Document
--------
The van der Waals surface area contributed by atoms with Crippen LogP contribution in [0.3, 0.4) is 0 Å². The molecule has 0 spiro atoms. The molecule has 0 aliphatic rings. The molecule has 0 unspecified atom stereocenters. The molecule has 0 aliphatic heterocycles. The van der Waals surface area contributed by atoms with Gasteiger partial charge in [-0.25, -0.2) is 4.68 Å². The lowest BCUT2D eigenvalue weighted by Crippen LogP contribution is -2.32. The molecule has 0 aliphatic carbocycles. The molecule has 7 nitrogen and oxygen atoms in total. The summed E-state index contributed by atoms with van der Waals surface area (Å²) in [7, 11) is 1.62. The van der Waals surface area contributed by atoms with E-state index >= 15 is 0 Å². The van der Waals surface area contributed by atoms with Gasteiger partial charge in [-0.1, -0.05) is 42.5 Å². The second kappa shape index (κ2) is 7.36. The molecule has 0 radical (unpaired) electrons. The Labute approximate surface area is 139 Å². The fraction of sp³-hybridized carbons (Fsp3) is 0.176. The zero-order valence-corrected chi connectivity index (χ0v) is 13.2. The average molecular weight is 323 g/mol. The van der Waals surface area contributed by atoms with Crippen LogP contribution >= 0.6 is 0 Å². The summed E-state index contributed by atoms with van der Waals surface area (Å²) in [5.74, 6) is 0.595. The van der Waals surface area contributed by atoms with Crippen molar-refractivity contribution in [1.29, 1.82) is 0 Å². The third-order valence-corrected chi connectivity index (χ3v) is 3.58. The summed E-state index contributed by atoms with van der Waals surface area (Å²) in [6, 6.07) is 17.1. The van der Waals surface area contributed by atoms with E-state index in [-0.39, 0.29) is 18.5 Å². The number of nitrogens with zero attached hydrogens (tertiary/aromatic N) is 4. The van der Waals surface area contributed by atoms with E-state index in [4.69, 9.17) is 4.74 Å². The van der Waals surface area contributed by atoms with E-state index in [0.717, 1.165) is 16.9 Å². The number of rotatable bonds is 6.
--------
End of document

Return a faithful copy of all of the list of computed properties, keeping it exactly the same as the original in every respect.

The van der Waals surface area contributed by atoms with Crippen LogP contribution in [0.3, 0.4) is 0 Å². The molecule has 0 spiro atoms. The molecule has 0 aliphatic rings. The molecule has 0 unspecified atom stereocenters. The molecule has 0 aliphatic heterocycles. The van der Waals surface area contributed by atoms with Gasteiger partial charge in [-0.25, -0.2) is 4.68 Å². The lowest BCUT2D eigenvalue weighted by Crippen LogP contribution is -2.32. The molecule has 0 aliphatic carbocycles. The molecule has 7 nitrogen and oxygen atoms in total. The summed E-state index contributed by atoms with van der Waals surface area (Å²) in [7, 11) is 1.62. The van der Waals surface area contributed by atoms with E-state index >= 15 is 0 Å². The van der Waals surface area contributed by atoms with Gasteiger partial charge in [-0.1, -0.05) is 42.5 Å². The second kappa shape index (κ2) is 7.36. The molecule has 0 radical (unpaired) electrons. The Labute approximate surface area is 139 Å². The fraction of sp³-hybridized carbons (Fsp3) is 0.176. The zero-order valence-corrected chi connectivity index (χ0v) is 13.2. The average molecular weight is 323 g/mol. The van der Waals surface area contributed by atoms with Crippen LogP contribution >= 0.6 is 0 Å². The summed E-state index contributed by atoms with van der Waals surface area (Å²) in [5.74, 6) is 0.595. The van der Waals surface area contributed by atoms with Crippen molar-refractivity contribution in [1.29, 1.82) is 0 Å². The third-order valence-corrected chi connectivity index (χ3v) is 3.58. The summed E-state index contributed by atoms with van der Waals surface area (Å²) in [6, 6.07) is 17.1. The van der Waals surface area contributed by atoms with E-state index in [-0.39, 0.29) is 18.5 Å². The number of nitrogens with zero attached hydrogens (tertiary/aromatic N) is 4. The van der Waals surface area contributed by atoms with E-state index in [4.69, 9.17) is 4.74 Å². The van der Waals surface area contributed by atoms with E-state index in [0.717, 1.165) is 16.9 Å². The number of rotatable bonds is 6.